Obtaining evidence from overseas banks
Fraudsters often try to conceal the movement of stolen money through complex, international bank transfers. Tracing this money is a key priority for victims, but what can victims do to obtain information from overseas banks and other entities, which either hold or held such money, and which are therefore innocently mixed up in wrongdoing?
The starting point is that, generally, the English Courts will not grant orders against people based overseas which forces them to provide information. However, two recent cases have illustrated an increased willingness of the English Courts to do so.
The cases of Fetch.Ai v Persons Unknown and Ion Science v Persons Unknown concern alleged cryptocurrency frauds; however, they are relevant to any fraud claim. In these two cases, the victims had allegedly been defrauded out of cryptocurrency assets and sought to trace them. In order to do so, they needed information from a cryptocurrency exchange located in the Cayman Islands which held the accounts into which the assets were transferred.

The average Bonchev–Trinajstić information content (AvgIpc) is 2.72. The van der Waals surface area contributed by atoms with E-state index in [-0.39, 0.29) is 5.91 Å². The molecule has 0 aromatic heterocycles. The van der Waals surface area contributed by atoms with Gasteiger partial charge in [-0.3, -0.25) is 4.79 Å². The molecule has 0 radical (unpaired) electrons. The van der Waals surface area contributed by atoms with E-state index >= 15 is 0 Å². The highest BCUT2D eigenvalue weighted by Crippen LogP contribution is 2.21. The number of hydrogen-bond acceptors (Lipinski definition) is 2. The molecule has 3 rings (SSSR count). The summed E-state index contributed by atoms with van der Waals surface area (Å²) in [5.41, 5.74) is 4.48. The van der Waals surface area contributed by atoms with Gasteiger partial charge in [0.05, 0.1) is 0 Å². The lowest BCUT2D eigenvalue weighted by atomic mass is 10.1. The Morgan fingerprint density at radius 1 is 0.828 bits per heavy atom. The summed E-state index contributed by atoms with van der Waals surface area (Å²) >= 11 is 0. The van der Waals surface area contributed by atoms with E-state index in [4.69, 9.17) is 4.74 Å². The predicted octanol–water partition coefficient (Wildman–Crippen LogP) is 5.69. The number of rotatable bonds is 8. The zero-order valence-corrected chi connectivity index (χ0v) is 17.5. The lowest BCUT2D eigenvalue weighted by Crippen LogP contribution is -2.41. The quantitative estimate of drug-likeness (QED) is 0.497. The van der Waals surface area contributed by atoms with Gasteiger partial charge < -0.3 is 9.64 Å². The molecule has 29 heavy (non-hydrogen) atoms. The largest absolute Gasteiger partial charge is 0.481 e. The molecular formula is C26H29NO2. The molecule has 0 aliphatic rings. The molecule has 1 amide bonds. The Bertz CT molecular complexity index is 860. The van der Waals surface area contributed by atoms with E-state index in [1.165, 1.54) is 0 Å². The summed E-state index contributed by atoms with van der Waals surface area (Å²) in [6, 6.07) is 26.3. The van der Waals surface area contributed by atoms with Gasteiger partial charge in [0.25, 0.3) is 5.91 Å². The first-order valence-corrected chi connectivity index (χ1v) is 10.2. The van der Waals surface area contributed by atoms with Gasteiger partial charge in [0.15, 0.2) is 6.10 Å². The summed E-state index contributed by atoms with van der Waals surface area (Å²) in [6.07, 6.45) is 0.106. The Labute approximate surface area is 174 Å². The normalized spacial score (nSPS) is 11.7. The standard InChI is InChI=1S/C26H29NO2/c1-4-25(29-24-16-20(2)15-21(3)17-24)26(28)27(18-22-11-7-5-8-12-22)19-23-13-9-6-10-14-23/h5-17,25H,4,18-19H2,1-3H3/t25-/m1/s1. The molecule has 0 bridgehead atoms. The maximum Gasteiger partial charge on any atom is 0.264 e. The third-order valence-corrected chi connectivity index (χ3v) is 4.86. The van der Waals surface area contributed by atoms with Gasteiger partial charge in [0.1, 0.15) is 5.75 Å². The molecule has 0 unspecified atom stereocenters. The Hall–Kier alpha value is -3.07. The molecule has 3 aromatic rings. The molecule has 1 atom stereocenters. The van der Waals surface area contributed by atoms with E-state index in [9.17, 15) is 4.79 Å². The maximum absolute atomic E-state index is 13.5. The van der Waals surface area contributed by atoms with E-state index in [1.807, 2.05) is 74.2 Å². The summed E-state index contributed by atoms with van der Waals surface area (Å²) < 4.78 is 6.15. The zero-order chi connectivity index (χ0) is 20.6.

The English Court held that, in exceptional circumstances, it would permit victims to serve proceedings on banks and other entities outside of the jurisdiction in order to seek information from them. In making their decision, the Court stated that cases of 'hot pursuit' could qualify as exceptional circumstances and that these were indeed such cases.
There are other methods of seeking information from overseas banks, which will feature later in this series of articles – however, this strategy, called a 'Bankers Trust' order, is particularly useful at the outset of urgent cases when you are hot on the heels of fraudsters.
The English Court's readiness to assist victims in obtaining information from overseas banks is welcome.
Other articles in this series:
- Catching fraudsters: little-known litigation tricks (Part 1) - Burner phones and the pursuit of stolen money
- Catching fraudsters: little-known litigation tricks (Part 2) - Finding fraudsters' hidden property
- Catching fraudsters: little-known litigation tricks (Part 3) - Secret Service rule: No time to hide